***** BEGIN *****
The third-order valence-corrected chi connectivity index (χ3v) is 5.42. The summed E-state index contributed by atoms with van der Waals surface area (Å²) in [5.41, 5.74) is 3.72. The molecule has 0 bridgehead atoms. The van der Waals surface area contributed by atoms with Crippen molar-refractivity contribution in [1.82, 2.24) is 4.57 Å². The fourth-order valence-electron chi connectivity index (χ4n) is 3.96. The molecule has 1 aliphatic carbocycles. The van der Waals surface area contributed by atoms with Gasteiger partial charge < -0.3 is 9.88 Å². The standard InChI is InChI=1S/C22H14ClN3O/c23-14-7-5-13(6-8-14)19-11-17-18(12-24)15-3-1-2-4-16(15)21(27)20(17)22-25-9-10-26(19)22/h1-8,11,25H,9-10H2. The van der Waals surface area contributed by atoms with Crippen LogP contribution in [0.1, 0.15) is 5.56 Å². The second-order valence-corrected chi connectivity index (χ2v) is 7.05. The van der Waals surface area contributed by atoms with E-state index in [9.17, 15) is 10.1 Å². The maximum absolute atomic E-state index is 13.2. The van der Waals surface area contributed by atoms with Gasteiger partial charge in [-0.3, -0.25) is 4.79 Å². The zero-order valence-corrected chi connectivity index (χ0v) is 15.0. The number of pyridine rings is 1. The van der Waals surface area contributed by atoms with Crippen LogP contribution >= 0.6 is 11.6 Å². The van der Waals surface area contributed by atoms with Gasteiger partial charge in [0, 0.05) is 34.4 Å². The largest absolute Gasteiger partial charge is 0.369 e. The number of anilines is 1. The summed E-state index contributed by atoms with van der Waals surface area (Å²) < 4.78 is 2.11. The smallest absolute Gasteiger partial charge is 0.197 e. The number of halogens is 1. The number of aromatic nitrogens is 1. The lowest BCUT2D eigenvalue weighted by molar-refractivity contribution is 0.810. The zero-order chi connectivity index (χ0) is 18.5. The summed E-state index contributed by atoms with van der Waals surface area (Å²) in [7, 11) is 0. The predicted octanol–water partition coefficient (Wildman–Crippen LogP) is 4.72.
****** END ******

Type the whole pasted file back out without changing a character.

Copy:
The third-order valence-corrected chi connectivity index (χ3v) is 5.42. The summed E-state index contributed by atoms with van der Waals surface area (Å²) in [5.41, 5.74) is 3.72. The molecule has 0 bridgehead atoms. The van der Waals surface area contributed by atoms with Crippen molar-refractivity contribution in [1.82, 2.24) is 4.57 Å². The fourth-order valence-electron chi connectivity index (χ4n) is 3.96. The molecule has 1 aliphatic carbocycles. The van der Waals surface area contributed by atoms with Gasteiger partial charge < -0.3 is 9.88 Å². The standard InChI is InChI=1S/C22H14ClN3O/c23-14-7-5-13(6-8-14)19-11-17-18(12-24)15-3-1-2-4-16(15)21(27)20(17)22-25-9-10-26(19)22/h1-8,11,25H,9-10H2. The van der Waals surface area contributed by atoms with Crippen LogP contribution in [0.1, 0.15) is 5.56 Å². The second-order valence-corrected chi connectivity index (χ2v) is 7.05. The van der Waals surface area contributed by atoms with E-state index in [9.17, 15) is 10.1 Å². The maximum absolute atomic E-state index is 13.2. The van der Waals surface area contributed by atoms with Gasteiger partial charge in [-0.3, -0.25) is 4.79 Å². The zero-order valence-corrected chi connectivity index (χ0v) is 15.0. The number of pyridine rings is 1. The van der Waals surface area contributed by atoms with Crippen LogP contribution >= 0.6 is 11.6 Å². The van der Waals surface area contributed by atoms with Gasteiger partial charge in [0, 0.05) is 34.4 Å². The largest absolute Gasteiger partial charge is 0.369 e. The number of anilines is 1. The summed E-state index contributed by atoms with van der Waals surface area (Å²) < 4.78 is 2.11. The smallest absolute Gasteiger partial charge is 0.197 e. The number of halogens is 1. The number of aromatic nitrogens is 1. The lowest BCUT2D eigenvalue weighted by molar-refractivity contribution is 0.810. The zero-order chi connectivity index (χ0) is 18.5. The summed E-state index contributed by atoms with van der Waals surface area (Å²) in [7, 11) is 0. The predicted octanol–water partition coefficient (Wildman–Crippen LogP) is 4.72.